Jesse Benavides: When I fought for my third world championship, he had really quick hands and he had great balance. Benavides was a Kronk fighter, Manny Steward fighter. He was very, very rounded. Very solid jab and speed behind the jab and a thinker like me. I think the difference between me and Benavides on the night was – and what I think got me the victory was – that I just wanted it more than he did. I think he’d seen my career and seen I’d lost the bantamweight championship and for him it was a formality, he was the next big thing in the Kronk. He thought it was going to be a walk in the park. On fight night, he was coasting for a few of the rounds and I could sense that made me up my game and I wasn’t out-jabbing him but I was outworking him. When I look back now and I reflect on that fight, there was a lot going my way.
Jacob: Again, I’d have to go back to Thierry Jacob. That fight was fought at what I can only describe as a frenetic pace. That has to be a fight where really in terms of workrate and movement. He had really, really good feet to go with the hands to go with the stamina. A very, very rounded athlete at that time. He had good footwork, another southpaw, who was able to lose me, if I had him backed up in the corner he’d switch on me and go from left to right, as an evasive move not as a attacking move. It’s a hard move to counteract.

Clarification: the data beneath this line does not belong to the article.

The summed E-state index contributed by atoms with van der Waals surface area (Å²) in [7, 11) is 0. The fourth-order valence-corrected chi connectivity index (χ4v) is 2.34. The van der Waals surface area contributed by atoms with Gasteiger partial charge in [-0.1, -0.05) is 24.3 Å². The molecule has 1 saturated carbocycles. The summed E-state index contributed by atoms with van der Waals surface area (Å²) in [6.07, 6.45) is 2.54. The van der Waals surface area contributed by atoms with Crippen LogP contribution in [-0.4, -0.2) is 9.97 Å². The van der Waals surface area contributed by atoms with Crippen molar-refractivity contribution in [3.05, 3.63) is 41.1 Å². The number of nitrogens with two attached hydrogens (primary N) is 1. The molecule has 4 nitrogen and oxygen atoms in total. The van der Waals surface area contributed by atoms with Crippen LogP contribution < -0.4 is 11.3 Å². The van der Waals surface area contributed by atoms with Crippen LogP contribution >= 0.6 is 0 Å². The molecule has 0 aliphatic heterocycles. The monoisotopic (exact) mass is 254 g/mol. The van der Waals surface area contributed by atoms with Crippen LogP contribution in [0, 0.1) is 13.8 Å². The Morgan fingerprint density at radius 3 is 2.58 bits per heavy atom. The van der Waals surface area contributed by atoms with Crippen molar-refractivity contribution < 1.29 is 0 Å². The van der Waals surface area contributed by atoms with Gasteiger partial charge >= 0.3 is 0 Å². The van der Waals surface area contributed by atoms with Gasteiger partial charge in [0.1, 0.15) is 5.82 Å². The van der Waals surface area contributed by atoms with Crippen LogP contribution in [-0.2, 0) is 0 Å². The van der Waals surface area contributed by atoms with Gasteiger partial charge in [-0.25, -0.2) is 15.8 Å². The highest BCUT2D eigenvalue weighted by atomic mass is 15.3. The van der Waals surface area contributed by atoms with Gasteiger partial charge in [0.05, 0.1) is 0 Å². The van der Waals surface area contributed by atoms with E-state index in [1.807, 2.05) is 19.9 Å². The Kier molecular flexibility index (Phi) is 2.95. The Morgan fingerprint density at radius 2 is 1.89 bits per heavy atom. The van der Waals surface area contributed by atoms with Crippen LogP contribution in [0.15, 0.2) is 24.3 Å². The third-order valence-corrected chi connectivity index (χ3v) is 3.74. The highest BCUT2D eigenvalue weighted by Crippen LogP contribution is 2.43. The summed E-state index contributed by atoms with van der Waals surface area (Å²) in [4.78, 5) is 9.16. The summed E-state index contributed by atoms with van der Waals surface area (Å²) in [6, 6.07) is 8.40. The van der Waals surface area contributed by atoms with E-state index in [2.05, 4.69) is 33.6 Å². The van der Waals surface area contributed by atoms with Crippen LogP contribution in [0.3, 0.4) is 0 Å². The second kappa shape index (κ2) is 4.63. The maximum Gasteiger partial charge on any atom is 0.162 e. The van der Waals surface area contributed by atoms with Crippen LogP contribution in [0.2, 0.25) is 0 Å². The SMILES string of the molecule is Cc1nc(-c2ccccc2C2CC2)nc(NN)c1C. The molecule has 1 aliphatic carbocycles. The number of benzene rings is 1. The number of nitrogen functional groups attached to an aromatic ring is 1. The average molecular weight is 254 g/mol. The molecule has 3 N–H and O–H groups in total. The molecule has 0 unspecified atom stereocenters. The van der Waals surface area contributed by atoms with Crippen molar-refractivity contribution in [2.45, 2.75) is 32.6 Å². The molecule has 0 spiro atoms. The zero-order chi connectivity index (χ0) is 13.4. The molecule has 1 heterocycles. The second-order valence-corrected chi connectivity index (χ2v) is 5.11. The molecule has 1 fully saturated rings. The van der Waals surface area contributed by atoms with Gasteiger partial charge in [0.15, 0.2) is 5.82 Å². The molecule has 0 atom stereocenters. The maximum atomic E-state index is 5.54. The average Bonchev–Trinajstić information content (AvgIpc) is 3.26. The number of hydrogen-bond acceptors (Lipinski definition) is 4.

Cesar Soto: Soto was a young hungry fighter. He was starving when I boxed him for the championship. I caught him with some real clean, good solid right hands. I wasn’t a big puncher but I was a solid puncher and I hit him with some solid shots from both hands. Soto was easy to hit and when I look back at that fight had it not been for his chin I’d have probably had him out of there because I hit him quite often, quite cleanly in that fight. I was able to old man him out of the fight. I catch him with a lot of clean shots and he just keeps coming after me and he hounds me and chases me for 12-rounds but he didn’t have the skill factor to beat me. He went to be WBC featherweight champion and boxed Naseem Hamed. And went the distance with Hamed. Hamed was a big puncher and if Hamed couldn’t get him out of there, it’s no surprise I didn’t.
Benavides: He trapped and kidded me. He’d feint with shots, he’d show you a straight right and hit you with a left hand or show you the left and hit you with a right hook, or show you an uppercut and hit you with a straight left. He was quite cute. Again, like I say he’d set traps for you, you had to be on your game all the time. Benavides was the kind of guy who was a good thinker, I could think quick on my feet – which I did in that particular fight – that fight became a battle of wits as well as a battle of attrition. He’d set traps, some I’d walk onto. He caught me with some good right hooks. From a southpaw perspective he’d show me the straight left and snap the right hand back over.